• Auction item with a BIN Item gets no bids — Should I relist or sell similar?

Do different features make a difference when listing re-listing an item? — Shawn K; Broken Arrow, OK

Dear Shawn: I need to tell you that I use a listing program (Sixbit Software) to list and keep track of my items. By doing this, the program decides which way it should be listed. (Here’s a little info on it: )

My listings are always created in my listing program, and not directly on eBay, so I don’t use the sell similar button. I know that there are different schools of thought on how and why to list things in order to get the maximum exposure for Best Match.

After doing a little research, I figured out that you should relist if the item sells and sell similar if it doesn’t. I was told that history and search placement carries over to the newly relisted item. When it comes to “Buy it Now,” the rule of thumb is to relist as 30 day or GTC for the first 90 days or so. Then sell similar. Repeat until the item sells, or you get rid of it another way.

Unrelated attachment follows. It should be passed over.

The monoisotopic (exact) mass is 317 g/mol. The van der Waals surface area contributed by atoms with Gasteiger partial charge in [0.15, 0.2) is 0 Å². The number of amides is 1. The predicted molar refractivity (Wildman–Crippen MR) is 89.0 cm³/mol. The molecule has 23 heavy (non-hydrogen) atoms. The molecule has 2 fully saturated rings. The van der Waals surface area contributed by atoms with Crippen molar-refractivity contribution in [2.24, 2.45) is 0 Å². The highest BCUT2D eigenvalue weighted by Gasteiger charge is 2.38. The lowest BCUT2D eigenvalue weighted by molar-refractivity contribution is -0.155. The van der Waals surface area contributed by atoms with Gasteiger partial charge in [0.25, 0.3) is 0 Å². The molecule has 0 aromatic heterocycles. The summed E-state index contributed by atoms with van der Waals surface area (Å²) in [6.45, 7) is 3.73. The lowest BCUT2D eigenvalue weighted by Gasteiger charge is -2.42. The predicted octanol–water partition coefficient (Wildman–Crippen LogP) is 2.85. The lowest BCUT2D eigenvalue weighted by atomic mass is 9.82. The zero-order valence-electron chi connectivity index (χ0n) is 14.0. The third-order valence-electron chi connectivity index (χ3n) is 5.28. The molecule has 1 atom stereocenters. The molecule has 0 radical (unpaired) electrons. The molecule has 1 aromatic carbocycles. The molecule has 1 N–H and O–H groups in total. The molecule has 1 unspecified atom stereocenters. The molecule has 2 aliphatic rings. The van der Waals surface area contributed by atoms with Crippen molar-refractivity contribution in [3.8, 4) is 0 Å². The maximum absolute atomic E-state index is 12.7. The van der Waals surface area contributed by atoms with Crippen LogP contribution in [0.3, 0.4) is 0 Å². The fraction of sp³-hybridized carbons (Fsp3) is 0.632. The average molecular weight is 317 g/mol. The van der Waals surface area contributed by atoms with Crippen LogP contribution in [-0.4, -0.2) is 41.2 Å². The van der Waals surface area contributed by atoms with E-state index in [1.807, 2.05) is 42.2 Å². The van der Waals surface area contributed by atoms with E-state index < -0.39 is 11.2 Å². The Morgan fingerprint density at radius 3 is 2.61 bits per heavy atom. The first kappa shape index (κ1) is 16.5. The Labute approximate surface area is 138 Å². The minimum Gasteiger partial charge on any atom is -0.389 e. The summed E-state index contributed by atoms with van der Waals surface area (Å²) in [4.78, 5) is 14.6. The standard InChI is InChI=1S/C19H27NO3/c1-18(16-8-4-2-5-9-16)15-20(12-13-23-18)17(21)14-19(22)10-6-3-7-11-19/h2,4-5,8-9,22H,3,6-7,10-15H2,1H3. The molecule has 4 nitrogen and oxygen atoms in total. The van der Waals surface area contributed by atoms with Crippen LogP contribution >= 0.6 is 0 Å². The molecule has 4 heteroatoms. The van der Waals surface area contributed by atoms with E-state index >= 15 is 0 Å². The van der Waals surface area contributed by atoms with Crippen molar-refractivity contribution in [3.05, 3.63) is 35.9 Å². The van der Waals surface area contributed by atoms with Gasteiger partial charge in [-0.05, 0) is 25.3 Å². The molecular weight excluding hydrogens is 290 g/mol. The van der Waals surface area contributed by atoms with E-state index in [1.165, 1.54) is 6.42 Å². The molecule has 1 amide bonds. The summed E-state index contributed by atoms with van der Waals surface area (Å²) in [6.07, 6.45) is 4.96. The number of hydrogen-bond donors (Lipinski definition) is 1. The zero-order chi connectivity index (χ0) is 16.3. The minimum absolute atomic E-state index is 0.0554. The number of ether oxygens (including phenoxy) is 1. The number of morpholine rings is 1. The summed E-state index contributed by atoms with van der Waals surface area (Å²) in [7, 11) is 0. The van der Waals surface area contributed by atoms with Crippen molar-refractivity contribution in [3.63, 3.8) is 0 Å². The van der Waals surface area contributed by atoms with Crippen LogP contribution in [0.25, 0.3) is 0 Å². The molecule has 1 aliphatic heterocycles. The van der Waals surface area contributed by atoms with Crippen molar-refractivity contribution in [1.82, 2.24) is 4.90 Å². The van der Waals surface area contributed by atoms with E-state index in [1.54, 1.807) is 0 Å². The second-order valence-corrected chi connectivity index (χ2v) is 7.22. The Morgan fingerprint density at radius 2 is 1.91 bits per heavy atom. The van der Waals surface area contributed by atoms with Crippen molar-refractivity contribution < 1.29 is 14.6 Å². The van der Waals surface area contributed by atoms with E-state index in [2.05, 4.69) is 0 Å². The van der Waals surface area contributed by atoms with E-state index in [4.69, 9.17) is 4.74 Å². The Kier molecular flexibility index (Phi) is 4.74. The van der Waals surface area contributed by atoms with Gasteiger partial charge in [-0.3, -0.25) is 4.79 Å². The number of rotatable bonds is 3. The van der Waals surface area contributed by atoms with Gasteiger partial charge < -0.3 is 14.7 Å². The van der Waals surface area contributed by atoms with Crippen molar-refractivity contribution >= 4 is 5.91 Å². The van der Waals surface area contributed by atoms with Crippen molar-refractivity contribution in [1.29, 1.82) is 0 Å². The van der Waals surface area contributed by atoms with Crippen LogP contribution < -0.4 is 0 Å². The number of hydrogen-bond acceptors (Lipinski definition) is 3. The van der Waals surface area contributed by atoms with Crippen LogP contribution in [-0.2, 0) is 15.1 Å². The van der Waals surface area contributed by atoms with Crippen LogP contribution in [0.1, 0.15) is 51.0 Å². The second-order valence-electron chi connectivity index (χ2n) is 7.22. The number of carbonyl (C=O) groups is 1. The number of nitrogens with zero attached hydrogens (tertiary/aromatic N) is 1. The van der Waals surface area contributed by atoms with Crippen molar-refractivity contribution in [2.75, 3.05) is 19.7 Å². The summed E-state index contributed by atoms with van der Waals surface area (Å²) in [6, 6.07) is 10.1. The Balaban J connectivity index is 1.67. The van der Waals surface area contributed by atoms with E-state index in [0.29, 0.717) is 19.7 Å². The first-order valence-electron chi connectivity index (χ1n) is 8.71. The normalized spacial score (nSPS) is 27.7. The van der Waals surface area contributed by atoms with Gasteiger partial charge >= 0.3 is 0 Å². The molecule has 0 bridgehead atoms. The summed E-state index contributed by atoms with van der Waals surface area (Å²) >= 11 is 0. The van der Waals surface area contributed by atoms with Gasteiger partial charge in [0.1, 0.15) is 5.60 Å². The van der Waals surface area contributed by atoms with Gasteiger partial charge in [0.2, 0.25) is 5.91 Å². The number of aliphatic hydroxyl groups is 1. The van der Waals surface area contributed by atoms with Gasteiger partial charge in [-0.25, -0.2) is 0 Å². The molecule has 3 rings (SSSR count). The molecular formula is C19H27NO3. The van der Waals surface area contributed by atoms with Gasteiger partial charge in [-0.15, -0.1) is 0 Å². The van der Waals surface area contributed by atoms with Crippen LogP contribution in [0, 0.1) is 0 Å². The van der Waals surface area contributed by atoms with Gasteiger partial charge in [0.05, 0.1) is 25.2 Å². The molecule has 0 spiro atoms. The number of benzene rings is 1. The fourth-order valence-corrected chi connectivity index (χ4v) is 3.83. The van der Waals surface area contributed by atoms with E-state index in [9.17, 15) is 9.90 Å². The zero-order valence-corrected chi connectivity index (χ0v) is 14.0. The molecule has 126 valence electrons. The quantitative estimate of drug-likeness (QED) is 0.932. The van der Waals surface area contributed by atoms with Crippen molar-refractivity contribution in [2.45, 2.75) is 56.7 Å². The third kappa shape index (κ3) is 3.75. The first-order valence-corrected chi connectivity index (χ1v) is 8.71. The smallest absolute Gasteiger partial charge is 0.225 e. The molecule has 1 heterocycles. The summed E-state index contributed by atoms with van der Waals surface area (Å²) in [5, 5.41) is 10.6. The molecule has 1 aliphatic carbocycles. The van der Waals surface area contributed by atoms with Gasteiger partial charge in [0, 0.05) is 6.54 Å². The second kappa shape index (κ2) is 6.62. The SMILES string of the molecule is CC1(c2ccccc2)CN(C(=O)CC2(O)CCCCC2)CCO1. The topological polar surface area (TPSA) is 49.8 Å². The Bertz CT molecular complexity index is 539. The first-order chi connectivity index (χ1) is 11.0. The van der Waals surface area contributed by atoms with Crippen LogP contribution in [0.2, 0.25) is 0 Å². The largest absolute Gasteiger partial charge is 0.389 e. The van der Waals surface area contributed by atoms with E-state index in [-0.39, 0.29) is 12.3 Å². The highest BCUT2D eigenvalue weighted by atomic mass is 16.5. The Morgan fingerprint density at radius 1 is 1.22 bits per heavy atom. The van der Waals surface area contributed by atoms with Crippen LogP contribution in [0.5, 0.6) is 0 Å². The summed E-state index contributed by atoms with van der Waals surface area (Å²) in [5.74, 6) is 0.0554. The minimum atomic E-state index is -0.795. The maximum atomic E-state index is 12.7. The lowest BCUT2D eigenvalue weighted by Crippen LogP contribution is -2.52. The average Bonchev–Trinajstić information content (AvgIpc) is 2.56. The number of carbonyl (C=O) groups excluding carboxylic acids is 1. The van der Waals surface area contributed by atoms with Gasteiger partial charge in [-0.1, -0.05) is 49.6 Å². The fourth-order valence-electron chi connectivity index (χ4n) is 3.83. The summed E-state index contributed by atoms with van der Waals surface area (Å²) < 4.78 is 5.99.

Here are some helpful links on the subject:



I know I should apply some of this strategy to my listing practices, I just think the best thing I can do for my business is to list the best product with the right keywords at a good price and my items should sell.

Strange eBay items of the week

• eBay item No. 321103285074. Do you remember the rock band Kiss? Have you looked at your underwear drawer and thought it was missing something? Check out this pair of “Kiss Underwear from the Australian tour.” It sold for $798 at

• eBay item No. 300850843431. Spring is here! The weather is finally starting to warm up, and things are turning green again. Are you a gardener? How about putting these in your garden or courtyard? “Very Rare Chinese Qing Dynasty Famille Rose Imperial Yellow Vase Garden Seats.” It sold for $4,550 at

Suzie Eads is a nationally known eBay marketer and eBay trained education specialist. She lives in Rantoul. Have a question for the eBay Queen? Email the eBay Queen